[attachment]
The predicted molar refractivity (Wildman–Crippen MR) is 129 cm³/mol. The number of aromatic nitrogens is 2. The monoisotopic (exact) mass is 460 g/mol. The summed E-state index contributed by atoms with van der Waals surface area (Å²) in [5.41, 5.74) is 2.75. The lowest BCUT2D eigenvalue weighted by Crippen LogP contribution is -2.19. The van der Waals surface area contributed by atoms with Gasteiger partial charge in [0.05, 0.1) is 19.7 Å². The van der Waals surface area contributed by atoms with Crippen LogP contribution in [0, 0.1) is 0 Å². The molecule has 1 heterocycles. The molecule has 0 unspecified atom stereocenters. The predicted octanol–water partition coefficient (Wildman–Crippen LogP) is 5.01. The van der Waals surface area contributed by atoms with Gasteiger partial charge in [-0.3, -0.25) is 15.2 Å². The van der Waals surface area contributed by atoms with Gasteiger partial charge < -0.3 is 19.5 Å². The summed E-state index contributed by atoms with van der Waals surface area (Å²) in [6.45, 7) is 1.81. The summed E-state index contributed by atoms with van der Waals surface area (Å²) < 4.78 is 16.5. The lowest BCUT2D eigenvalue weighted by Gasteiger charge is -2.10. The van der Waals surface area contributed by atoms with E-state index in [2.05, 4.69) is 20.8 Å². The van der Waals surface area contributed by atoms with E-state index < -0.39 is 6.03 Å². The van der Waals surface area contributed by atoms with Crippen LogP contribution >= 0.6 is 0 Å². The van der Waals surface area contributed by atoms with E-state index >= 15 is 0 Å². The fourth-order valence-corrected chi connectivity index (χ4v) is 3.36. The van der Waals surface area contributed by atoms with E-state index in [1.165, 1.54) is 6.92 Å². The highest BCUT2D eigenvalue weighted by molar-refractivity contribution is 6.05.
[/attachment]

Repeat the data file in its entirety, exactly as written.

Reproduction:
The predicted molar refractivity (Wildman–Crippen MR) is 129 cm³/mol. The number of aromatic nitrogens is 2. The monoisotopic (exact) mass is 460 g/mol. The summed E-state index contributed by atoms with van der Waals surface area (Å²) in [5.41, 5.74) is 2.75. The lowest BCUT2D eigenvalue weighted by Crippen LogP contribution is -2.19. The van der Waals surface area contributed by atoms with Gasteiger partial charge in [0.05, 0.1) is 19.7 Å². The van der Waals surface area contributed by atoms with Crippen LogP contribution in [0, 0.1) is 0 Å². The molecule has 1 heterocycles. The molecule has 0 unspecified atom stereocenters. The predicted octanol–water partition coefficient (Wildman–Crippen LogP) is 5.01. The van der Waals surface area contributed by atoms with Gasteiger partial charge in [-0.3, -0.25) is 15.2 Å². The van der Waals surface area contributed by atoms with Gasteiger partial charge < -0.3 is 19.5 Å². The summed E-state index contributed by atoms with van der Waals surface area (Å²) in [6.45, 7) is 1.81. The summed E-state index contributed by atoms with van der Waals surface area (Å²) < 4.78 is 16.5. The lowest BCUT2D eigenvalue weighted by Gasteiger charge is -2.10. The van der Waals surface area contributed by atoms with E-state index in [2.05, 4.69) is 20.8 Å². The van der Waals surface area contributed by atoms with E-state index < -0.39 is 6.03 Å². The van der Waals surface area contributed by atoms with Crippen LogP contribution >= 0.6 is 0 Å². The van der Waals surface area contributed by atoms with E-state index >= 15 is 0 Å². The fourth-order valence-corrected chi connectivity index (χ4v) is 3.36. The van der Waals surface area contributed by atoms with E-state index in [1.165, 1.54) is 6.92 Å². The highest BCUT2D eigenvalue weighted by molar-refractivity contribution is 6.05.